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Scientists Find Link Between Metabolism and Breast Cancer

Protein associated with obesity and diabetes may play a role (Feb. 5)

A protein associated with conditions of metabolic imbalance, such as diabetes and obesity, may play a role in the development of aggressive forms of breast cancer, according to researchers at the National Cancer Institute. The new findings were published in Nature Communications.

Metabolic imbalance is often caused by elevated carbohydrate intake, which can lead to over-activation of a molecule called C-terminal binding protein (CtBP). This over-activation, in turn, can increase the risk of breast cancer.

“Modifying diet and maintaining a healthy diet, combined with developing pharmacological ways of lessening CtBP activity, may one day lead to a way to break the link between cancer and obesity,” said Kevin Gardner, MD, PhD.

It has been known, primarily through population-based studies, that a strong link exists between obesity and cancer, but the mechanism behind this link has been unclear. A previous study found that CtBP inhibited the expression of a gene associated with breast cancer (BRCA1) at an early age by sensing when the cell was in a high metabolic state. This gene inhibition, in turn, led to the processing of large amounts of carbohydrates in the body.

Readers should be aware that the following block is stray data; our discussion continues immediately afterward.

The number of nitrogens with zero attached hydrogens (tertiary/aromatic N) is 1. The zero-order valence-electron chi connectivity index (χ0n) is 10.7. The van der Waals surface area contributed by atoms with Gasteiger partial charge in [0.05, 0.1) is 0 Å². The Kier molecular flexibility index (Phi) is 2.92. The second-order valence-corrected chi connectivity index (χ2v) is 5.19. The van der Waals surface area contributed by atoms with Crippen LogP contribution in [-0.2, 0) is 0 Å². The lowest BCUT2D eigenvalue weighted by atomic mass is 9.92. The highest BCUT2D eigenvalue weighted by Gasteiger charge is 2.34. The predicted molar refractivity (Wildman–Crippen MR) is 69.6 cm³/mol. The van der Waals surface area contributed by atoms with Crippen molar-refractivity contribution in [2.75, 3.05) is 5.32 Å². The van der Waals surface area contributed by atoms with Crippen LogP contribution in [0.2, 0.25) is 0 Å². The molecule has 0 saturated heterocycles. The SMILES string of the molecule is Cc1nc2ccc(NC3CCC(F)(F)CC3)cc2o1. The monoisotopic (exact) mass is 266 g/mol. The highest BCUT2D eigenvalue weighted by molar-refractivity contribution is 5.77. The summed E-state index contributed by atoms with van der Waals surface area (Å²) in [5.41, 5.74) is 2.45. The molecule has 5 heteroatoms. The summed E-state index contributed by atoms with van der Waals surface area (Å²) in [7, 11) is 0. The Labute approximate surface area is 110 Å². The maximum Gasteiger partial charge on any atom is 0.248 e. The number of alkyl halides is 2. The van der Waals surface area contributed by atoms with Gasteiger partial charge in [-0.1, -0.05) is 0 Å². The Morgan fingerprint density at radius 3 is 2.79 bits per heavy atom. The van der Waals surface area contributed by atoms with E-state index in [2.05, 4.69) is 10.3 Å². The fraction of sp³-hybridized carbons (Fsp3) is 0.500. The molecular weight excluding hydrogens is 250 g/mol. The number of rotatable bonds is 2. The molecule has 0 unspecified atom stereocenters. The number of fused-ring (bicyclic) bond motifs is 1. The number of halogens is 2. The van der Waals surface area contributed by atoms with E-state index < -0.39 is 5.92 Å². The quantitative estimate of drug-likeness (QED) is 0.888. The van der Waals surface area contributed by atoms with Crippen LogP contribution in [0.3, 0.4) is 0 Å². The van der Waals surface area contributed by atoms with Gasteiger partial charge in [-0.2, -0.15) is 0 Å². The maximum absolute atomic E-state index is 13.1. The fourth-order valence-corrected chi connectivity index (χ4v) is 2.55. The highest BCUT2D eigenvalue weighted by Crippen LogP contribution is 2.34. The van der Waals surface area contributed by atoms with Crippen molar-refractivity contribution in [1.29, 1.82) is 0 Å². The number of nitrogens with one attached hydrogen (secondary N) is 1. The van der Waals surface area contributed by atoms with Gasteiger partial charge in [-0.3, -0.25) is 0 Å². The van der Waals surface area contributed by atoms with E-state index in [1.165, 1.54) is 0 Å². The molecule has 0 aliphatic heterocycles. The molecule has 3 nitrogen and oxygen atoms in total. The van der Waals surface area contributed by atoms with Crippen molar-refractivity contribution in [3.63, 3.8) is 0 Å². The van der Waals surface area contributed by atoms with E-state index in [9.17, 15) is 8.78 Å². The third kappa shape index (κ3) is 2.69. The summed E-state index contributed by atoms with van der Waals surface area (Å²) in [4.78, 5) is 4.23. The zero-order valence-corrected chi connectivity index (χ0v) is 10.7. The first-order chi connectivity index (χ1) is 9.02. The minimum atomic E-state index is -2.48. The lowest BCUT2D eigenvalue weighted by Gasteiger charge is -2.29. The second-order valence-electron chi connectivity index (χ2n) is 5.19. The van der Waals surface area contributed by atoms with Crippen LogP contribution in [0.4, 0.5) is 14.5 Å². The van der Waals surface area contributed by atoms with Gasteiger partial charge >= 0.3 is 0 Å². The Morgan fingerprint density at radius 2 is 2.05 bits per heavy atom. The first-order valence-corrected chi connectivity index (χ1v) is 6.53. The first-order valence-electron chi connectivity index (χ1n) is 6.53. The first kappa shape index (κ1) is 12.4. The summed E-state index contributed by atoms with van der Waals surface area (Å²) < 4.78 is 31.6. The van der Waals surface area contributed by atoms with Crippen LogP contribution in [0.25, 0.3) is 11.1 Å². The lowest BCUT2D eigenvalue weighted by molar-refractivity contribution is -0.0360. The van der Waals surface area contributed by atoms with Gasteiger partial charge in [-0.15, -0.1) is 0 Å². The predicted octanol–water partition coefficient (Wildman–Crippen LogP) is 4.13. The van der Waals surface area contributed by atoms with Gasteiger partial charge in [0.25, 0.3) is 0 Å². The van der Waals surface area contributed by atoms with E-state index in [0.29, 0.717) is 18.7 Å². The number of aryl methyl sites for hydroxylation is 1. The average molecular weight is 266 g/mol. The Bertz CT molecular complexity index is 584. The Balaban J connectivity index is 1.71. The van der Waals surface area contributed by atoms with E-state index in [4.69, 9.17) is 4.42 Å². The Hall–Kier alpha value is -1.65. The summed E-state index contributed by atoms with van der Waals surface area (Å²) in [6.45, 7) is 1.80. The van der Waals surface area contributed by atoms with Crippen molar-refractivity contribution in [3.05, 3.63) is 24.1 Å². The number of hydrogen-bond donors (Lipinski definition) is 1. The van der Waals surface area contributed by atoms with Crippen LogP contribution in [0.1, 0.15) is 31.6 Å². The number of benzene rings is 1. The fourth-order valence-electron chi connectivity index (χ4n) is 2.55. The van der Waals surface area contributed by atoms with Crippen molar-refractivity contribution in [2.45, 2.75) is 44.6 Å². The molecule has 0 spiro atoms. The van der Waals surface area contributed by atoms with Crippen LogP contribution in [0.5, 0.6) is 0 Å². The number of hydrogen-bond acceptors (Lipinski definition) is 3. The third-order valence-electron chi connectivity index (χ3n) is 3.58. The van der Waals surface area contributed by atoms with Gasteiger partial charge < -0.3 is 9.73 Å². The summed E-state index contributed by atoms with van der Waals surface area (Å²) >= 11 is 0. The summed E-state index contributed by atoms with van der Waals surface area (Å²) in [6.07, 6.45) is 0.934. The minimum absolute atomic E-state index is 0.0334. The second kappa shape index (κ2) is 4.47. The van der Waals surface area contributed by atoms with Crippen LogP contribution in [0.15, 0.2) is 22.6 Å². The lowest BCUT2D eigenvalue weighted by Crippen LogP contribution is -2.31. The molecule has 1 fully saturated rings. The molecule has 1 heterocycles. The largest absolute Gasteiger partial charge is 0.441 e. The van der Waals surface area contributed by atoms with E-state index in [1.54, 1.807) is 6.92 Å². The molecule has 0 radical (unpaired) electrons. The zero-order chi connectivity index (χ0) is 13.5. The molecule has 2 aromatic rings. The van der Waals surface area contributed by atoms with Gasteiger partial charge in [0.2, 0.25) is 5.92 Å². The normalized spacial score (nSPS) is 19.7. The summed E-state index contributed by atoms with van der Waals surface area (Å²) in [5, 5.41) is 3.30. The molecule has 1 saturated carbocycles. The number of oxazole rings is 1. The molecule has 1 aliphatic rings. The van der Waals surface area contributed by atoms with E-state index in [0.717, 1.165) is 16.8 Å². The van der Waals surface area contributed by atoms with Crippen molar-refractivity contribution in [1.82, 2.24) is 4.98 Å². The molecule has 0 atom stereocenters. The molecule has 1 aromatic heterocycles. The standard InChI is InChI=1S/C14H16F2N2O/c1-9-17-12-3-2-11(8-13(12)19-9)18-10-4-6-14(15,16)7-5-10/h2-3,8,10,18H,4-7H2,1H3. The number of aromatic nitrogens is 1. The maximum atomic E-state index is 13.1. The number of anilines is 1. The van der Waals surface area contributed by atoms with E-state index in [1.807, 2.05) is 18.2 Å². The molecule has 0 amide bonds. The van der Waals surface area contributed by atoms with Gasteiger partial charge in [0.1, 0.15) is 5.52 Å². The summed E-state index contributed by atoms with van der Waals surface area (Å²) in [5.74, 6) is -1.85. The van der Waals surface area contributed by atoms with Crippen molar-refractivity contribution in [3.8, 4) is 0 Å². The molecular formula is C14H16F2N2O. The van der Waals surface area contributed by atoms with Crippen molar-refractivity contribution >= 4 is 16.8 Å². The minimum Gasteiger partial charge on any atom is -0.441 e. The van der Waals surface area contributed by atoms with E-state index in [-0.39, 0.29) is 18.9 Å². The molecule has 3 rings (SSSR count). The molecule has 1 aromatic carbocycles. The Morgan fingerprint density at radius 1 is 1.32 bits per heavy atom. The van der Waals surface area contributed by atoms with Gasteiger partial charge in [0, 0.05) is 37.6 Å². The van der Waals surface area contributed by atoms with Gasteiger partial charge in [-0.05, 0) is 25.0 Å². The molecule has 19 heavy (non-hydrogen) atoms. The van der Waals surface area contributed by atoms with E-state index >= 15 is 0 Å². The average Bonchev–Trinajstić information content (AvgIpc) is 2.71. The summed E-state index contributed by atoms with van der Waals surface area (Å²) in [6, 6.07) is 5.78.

The findings from this early study suggested that obesity and weight gain may contribute to breast cancer by decreasing the level of expression of the BRCA1 tumor suppressor gene in response to high carbohydrate intake. This explains, in part, why women with hereditary mutations of BRCA1 also experience an increased risk of breast cancer if they gain weight.

The new study expands on this past work. Gardner and his colleagues analyzed prior gene-expression studies to determine whether gene pathways repressed by CtBP were diminished in breast cancer patients who showed more aggressive clinical outcomes.

The investigators began by using genome sequencing to confirm how and where CtBP binds to genes in human breast cancer cells. Next, they compared their analyses with gene-expression studies in which CtBP levels were decreased by RNA interference (a process that inhibits gene expression) or by reduced carbohydrate feeding of the cells.

The researchers found that, under conditions where CtBP levels were decreased, DNA repair increased, and the cells developed stability and growth control. They also determined that gene pathways targeted by CtBP were disrupted in more aggressive breast cancers. Moreover, patients with high levels of CtBP in their tumors had shortened survival.

The investigators also found that a small molecular inhibitor previously shown to bind to CtBP was able to reverse the gene-repressive effects of CtBP in breast cancer cells even under conditions of high carbohydrate feeding.

“Our new work suggests that targeting CtBP may provide a way of treating breast cancer and possibly preventing breast cancer,” Gardner said. “Research should continue to focus on the link between obesity, CtBP, and breast cancer.”

Source: NCI; February 5, 2013.

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